The damage was already done by the time Starbucks apologized.
With tails firmly tucked, the coffee giant’s executives were dispatched on Monday to Tempe, Arizona, to personally apologize to the city’s police department. On July 4, a group of local police officers stopped into a local Starbucks, but another Starbucks patron “did not feel safe” in their presence. The customer complained, and a barista asked the officers to either “move out of the customer’s line of sight or to leave.” They left.
The cycle is a familiar one by now. The incident exploded among the people who spenr their Fourth of July perusing the Internet for outrages. Tempe’s police union complained about the officers’ treatment. Twitter erupted in indignation, both in support of and against the coffee shop, and the story migrated up the chain from social media and onto cable news. It surely won’t be long before America’s political class is compelled to have an opinion on the matter. The question is: Why?
It is easily stipulated that it was unreasonable for one oversensitive Starbucks customer to be offended by the presence of peace officers, as it was for the accommodating barista to dismiss them from the premises. But who is to say what fate would have held in store if the hapless employee of a notoriously socially progressive brand had not erred on the side of controversy? This incident was a product of a political environment that encourages oversensitivity.
The same phenomenon seems to be at work radicalizing the American people against athletic footwear. Seven days ago, the Wall Street Journal reported that Nike spokesman Colin Kaepernick had asked the shoemaker to withdraw from producing a shoe that would have featured the Betsy Ross Revolutionary War flag because it was offensive, and Nike consented. Forty-eight hours had not yet passed before Democratic presidential candidates including former HUD Sec. Julián Castro and former Rep. Beto O’Rourke agreed that the flag and the history it represents was painfully controversial. On MSNBC, Georgetown University Professor of Sociology Michael Eric Dyson likened the colonial-era flag to a cross burning or the Nazi swastika. This is a symbol that was not regarded as particularly controversial until a former NFL quarterback decided it was.
Republicans, too, dove into the outrage scrum. Arizona’s Republican Governor, Doug Ducey, pulled a state-sponsored financial incentive for the shoemaker. Sen. Ted Cruz announced his intention to boycott Nike. Sen. Mitch McConnell said he would purchase a pair of flag shoes wherever he could find them. Flag shoes!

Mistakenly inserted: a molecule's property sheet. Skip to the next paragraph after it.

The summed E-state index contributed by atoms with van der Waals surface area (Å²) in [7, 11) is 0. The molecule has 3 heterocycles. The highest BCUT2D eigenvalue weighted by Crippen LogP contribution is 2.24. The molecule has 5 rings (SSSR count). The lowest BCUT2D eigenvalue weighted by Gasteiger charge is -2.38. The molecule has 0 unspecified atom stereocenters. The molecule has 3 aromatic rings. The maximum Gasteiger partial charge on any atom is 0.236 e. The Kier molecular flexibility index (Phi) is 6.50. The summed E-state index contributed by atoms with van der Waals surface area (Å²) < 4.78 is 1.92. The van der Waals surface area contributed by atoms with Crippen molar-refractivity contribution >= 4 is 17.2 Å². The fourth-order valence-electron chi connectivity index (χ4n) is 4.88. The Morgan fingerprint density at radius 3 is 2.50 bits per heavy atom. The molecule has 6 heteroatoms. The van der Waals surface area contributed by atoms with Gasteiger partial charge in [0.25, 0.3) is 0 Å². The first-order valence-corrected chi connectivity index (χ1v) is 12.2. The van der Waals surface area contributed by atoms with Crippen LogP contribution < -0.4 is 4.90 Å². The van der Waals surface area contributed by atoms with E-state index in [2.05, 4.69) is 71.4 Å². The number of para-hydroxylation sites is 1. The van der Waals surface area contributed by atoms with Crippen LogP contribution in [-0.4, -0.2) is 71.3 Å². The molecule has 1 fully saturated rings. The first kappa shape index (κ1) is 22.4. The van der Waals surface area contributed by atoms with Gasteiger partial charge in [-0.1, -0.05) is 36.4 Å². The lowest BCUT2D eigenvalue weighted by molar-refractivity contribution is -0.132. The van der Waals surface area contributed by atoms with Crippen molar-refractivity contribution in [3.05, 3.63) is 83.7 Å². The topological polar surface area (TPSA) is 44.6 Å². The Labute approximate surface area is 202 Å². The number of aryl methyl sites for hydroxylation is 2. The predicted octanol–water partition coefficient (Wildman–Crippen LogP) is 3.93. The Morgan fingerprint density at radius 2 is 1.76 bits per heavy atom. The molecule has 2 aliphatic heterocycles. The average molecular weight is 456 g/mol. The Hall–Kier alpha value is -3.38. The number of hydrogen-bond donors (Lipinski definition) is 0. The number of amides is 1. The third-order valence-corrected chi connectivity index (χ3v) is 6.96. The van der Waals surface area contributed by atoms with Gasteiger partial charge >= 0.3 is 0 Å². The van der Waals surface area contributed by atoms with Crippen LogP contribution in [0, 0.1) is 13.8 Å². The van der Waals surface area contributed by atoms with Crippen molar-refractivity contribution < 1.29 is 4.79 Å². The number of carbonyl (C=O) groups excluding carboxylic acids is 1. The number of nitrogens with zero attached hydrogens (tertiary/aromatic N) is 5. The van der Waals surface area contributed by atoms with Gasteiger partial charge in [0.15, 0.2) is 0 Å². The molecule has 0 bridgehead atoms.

Much of this may be attributable to the insularity afforded by social media, in which cloistered groups of neophytes affirm one another’s progressively more radical views, alienating moderating influences and compelling them to drop out of the conversation. But not all of it.
Some of this phenomenon can be seen in the reanimated controversy over forced school busing, a dead political issue until Sen. Kamala Harris exhumed it. Amid her attack on Sen. Joe Biden for praising the demeanor of the segregationist Democratic senators with whom he once worked as a member of the upper chamber of Congress, she appeared to affirm her support for a federal mandate that would re-impose busing on American schools. She has since backtracked from her support for the unpopular and counterproductive policy, and then backtracked from her backtrack. But that hasn’t stopped Americans from engaging with vigor in the renewed controversy.
Biden’s record as an opponent of this unloved policy is under a microscope, with memoirs scoured and video archives pored over to gauge proper historical context. Some conservatives have expressed irritation over the vetting the two-term vice president is only now receiving, but it’s understandable. Biden’s stance on busing has not been controversial at any point in this century, and it’s unlikely to be contentious a few weeks from now.
It’s hard to avoid the conclusion that cultural and political scandals erupt now even in the absence of a critical mass of offended parties. Indeed, the scandal often precedes the offense.